The Number That Sent Mathematicians Into a Craze

A Brief History of Pi Day


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Mathematical Instrument

Pi (which is commonly referred to as “π”) is one of the most well-known mathematical constants on the planet. Pi represents the ratio between the circumference of a circle and the diameter of the circle or “”. Most people only know the number as 3.14, but pi is an irrational number that neither ends, nor contains a repeating pattern. What many people do not know is the true history behind the number that sent many mathematicians into a frenzy. We are going to go through the origins of pi or 3.14 and see what we uncover and what we can learn from “π.”

Pies for Pi Day (Creative Commons)
Photograph of Domenica-Fetti Archimedes (1620) (Photographer Credit, Unknown (Wikimedia Commons)

You may be wondering how the 100 trillion digit number came into existence, we have to look so far into the past. Between 3,000 and 4,000 years ago, people used trial and error estimations of pi, without considering potential mistakes. The earliest approximations of pi are 3.125 in Babylon (1900-1600 B.C.) and 3.1605 in Ancient Egypt (1650 B.C.). Both estimates were close to the actual value of pi, however it was still far off from the true number. Around 250 BCE, Archimedes, who was a Greek mathematician, made an impressive discovery and breakthrough. He was able to find a more accurate value of pi using the pythagorean theorem. He estimated the area of a circle by comparing the areas of different polygons within the circle and the ones around it. He proved that there was a ratio that was constant between the area of a circle and the square of its radius. He was able to get an upper bound of 22/7 and a lower bound of 223/71 for the value of pi.

Some centuries have passed since the breakthrough of Archemides, and mathematicians all over the world were able to extend the number of decimal places by using complex calculations. A notable mathematician that contributed to this idea was a Chinese astronomer named Zu Chongzi, who came up with the value of 355/13. Based on his results it is thought that he would have used similar methods to those of Archimedes. By 1600, pi had been calculated to 35 digits using the method of inscribed polygons. However, there was little theoretical progress beyond Archimedes. During the seventeenth century new techniques were discovered in the field of mathematics which allowed for improved calculations of pi using infinite series. The earliest formula for calculating pi was proposed by an English mathematician named John Wallis in 1656. He established a formula involving the multiplication of an infinite series of fractions based off “½π.” By the end of the eighteenth century over 100 decimals of pi had been found. In 1706, William Jones introduced the greek letter of pi that we all know is “π” and it was later popularized by Leonhard Euler at the start of 1737.Progress has slowed for the next few hundred years as more calculations were made, but there was little conceptual development. Eventually, in the twentieth century, Indian mathematician Srinivasa Ramanujan created an efficient formula for calculating pi based on its reciprocal fraction. This was later programmed in computer algorithms.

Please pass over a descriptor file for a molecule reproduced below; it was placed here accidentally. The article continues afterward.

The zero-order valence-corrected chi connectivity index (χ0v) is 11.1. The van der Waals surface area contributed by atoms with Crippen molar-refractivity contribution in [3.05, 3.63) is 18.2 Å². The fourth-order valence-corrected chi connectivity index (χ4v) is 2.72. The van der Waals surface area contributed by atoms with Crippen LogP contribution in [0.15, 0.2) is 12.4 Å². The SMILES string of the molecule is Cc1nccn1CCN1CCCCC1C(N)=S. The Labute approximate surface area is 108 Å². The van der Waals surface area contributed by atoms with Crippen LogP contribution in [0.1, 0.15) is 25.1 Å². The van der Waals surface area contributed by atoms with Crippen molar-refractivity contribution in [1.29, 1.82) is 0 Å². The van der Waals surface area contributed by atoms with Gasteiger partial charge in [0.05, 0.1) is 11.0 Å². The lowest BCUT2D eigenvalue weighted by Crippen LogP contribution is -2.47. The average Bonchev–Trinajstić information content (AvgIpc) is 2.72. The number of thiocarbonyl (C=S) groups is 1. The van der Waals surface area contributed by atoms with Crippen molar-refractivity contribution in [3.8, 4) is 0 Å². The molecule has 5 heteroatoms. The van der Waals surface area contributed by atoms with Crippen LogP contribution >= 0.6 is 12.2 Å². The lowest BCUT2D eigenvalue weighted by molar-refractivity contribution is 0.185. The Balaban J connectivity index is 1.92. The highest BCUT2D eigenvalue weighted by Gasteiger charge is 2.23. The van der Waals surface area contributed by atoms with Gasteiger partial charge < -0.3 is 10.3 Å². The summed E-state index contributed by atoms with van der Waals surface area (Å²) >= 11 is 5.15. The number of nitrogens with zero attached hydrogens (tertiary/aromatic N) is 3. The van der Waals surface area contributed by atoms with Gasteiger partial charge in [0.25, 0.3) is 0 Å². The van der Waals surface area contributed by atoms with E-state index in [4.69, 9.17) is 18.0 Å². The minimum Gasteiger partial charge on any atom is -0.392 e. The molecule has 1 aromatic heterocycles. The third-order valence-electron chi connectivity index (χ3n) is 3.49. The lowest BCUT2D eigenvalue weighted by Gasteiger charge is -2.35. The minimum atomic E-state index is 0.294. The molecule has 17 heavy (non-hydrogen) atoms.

Bust of Srinivasa Ramanujan, Indian mathematical savant in the garden of Birla Industrial & Technological Museum. (AshLin, CC BY-SA 3.0 <>, via Wikimedia Commons)
Larry Shaw, The Price of Pi and Creator of Pi Day (Gayle Laird (Flickr))

In modern times, pi has become very present in popular culture in ways that reach far beyond its roots in ancient geometry. Television shows such as The Simpsons and Twin Peaks, as well as films including the Oscar-winning movie Life of Pi and the Hitchcock classic Torn Curtain, have made use of the number for humorous one-liners, mysterious codes, and everything in between. There is even a holiday dedicated to pi, known as Pi Day, which is celebrated annually on March 14. During 1989, physicist Larry Shaw was the first to hold an organized celebration of Pi Day, when he and his colleagues at the San Francisco Exploratorium marked the occasion by doing laps around a circular area of the building and then eating fruit pies. The holiday has since been recognized by the U.S. House of Representatives, honoured in two Google Doodles, and celebrated by people all over the world. Each year on March 14, math lovers gather for pie eating, pi recitation contests, and discussions on the significance of pi.

Now that you know the history behind the number that has 100 trillion digits and is continuing to increase, you can inform others about the history of pi and why the number is important to mathematics as a whole. While you are at it, go out and eat some π.